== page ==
Monorail initially gained notoriety for its sleek all-in-one box with an LCD screen integrated directly into the PC unit. Priced at $999, it was one of the first sub-$1,000 PCs to hit the market.
Since phasing out the integrated systems earlier this year, the company has focused on mini-tower and low-cost business computers.
Monorail said it is able to sell ultra-low priced systems because it outsources most services, contracting with FedEx for shipping, SCI for manufacturing, and leaving research and development to companies such as Intel and Microsoft. As its unit shipments grow, Monorail said it actually saves money due to volume discounts.
Monorail will announce systems that feature 350- and 400-MHz Pentium II processors, and don't cost much more than its original low-cost, all-in-one computers.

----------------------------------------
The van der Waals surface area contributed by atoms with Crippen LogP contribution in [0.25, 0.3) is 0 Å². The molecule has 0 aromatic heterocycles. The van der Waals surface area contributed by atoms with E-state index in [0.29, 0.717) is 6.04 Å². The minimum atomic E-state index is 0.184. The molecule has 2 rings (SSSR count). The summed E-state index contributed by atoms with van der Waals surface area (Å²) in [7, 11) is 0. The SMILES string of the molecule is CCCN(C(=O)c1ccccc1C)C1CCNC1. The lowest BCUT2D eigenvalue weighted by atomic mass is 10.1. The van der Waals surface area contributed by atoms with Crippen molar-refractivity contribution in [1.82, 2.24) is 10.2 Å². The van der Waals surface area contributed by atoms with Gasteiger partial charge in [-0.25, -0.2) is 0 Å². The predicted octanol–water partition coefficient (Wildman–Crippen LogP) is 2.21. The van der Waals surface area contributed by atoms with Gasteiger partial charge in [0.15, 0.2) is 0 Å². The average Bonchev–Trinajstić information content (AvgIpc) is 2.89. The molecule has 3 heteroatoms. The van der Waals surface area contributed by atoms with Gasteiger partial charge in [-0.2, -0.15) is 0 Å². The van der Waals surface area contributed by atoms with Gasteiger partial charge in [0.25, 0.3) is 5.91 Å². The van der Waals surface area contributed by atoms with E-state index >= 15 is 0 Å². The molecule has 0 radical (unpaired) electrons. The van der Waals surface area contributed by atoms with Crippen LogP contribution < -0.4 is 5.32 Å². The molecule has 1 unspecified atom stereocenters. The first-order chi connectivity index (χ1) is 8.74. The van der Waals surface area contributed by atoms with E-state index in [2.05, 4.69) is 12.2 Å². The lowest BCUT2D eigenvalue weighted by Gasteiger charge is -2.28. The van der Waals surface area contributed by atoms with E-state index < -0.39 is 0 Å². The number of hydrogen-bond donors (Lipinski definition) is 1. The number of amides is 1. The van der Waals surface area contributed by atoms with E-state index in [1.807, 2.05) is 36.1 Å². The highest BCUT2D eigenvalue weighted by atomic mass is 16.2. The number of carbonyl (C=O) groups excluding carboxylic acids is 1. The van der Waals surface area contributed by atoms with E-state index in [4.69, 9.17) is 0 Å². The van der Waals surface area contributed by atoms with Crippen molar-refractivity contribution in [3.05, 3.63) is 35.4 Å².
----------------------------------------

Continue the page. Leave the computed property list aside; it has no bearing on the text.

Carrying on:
The Monorail PC 8325, for $1,150, will include a 350-MHz Pentium II, 64MB of memory, a 4.3GB hard drive, a high-end "2X AGP" 3D graphics circuit board with 4MB of memory, a CD-ROM drive, and a 56-kbps modem.
The Monorail PC 8340, for $1,400, will feature a 400-MHz Pentium II processor, 64MB of memory, a 6.4GB hard drive, a 2X AGP graphic board, a CD-ROM drive, and a 56-kbps modem.
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